MAPPS members took the surveying profession’s campaign for responsible use of unmanned aerial vehicles to Wisconsin lawmakers this week.

MAPPS Members Address Wisconsin Legislature

From the left: Paul Braun and Dave Hart, Continental Mapping Consultants; Wisconsin State Rep. Adam Neylon; Kirk Contrucci, Ayres Associates; and George Southard, Trimble Navigation.

Kirk Contrucci of Ayres Associates, Inc., George Southard of Trimble Navigation Limited and Paul Braun of Continental Mapping Consultants delivered testimony to the Wisconsin General Assembly. They presented to the legislators the merits and benefits of unmanned aerial vehicle (UAV) operations for surveying, mapping and geospatial applications, among other opportunities for the betterment of society overall.

“Photogrammetry, the science of making maps from aerial photographs, is an established, accepted, legal, ethical and growing business practice,” said Southard, who is also an ex-officio member of the MAPPS Board of Directors. “UAVs are simply another platform like satellites and airplanes being used to carry cameras and other sensors into the air to collect data for precise earth mapping applications. These images and geospatial data are essential to commercial and governmental activities.”

Speaking to the societal benefits of UAVs, “imagery and geospatial data is essential to E911 emergency response, disaster mitigation, precision agriculture, management of stormwater runoff, floodplain mapping, equitable assessment of local property taxes, and other routine applications by all levels of local government on a daily basis,” Contrucci told the legislators. “It’s also a foundational element for engineering, design and construction of a wide range of infrastructure improvements, and is routinely integrated into GPS navigation systems in vehicles and on handheld devices that are proliferating among consumers today.”

In addressing the Federal Aviation Administration’s Notice of Proposed Rule Making for commercial use of UAVs, “surveying and mapping businesses need the ability to fly over areas where infrastructure and people exist,” said Braun. Examples include:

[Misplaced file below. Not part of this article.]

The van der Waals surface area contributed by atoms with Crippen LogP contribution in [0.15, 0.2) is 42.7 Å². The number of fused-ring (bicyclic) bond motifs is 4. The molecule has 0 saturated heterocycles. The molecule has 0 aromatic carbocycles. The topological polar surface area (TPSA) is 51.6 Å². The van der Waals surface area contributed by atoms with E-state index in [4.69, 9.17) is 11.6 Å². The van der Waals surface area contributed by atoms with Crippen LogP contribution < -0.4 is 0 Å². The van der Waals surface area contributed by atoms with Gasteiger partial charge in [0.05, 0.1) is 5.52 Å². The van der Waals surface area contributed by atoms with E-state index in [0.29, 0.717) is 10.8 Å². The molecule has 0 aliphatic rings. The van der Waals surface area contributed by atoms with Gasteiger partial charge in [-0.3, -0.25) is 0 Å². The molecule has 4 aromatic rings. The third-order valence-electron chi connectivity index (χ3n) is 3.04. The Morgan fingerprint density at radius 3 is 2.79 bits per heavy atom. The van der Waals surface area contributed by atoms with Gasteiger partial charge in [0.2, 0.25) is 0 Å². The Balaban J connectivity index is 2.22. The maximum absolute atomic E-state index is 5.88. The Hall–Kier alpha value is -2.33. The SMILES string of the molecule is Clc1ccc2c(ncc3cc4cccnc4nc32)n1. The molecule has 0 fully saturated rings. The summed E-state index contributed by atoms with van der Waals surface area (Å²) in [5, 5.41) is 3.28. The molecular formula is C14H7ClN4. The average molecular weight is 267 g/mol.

• mapping parcels for infill development such as industrial parks
  • environmental remediation or construction sites over time
  • corridors for telecommunications and utility lines
  • flood modeling (including bridges, levees, and topography)
  • industrial plants for energy generation and distribution.

The invitation for MAPPS members to testify at the hearing came from State Rep. Adam Neylon, based on a presentation this past December before the National Conference of State Legislatures (NCSL) by MAPPS executive director John Palatiello. MAPPS is a member of the NCSL Partnership on UAVs. “Photogrammetry and remote sensing provide enormous societal benefit, whether from a satellite, manned aircraft or a UAV,” said Palatiello. “These professional activities have been in existence for decades without problem or controversy. We commend Rep. Neylon for exploring the economic potential of geospatial activities from UAVs and the benefits to be realized by the citizens of Wisconsin. His hearing will assure that any state legislation does not have unintended consequences.”


The Management Association for Private Photogrammetic Surveyors based in Reston, Va., MAPPS is the only national association of firms in the surveying, spatial data and geographic information systems fields, and is a leading voice in the geospatial community advocating for open airspace for commercial UAVs. MAPPS member firms are engaged in surveying, photogrammetry, satellite and airborne remote sensing, aerial photography, hydrography, aerial and satellite image processing, GPS, and GIS data collection and conversion services. Associate members are engaged in the manufacturing and/or supplying of geospatial equipment, services, supplies, hardware or software to geospatial services firms, many of which are MAPPS member firms.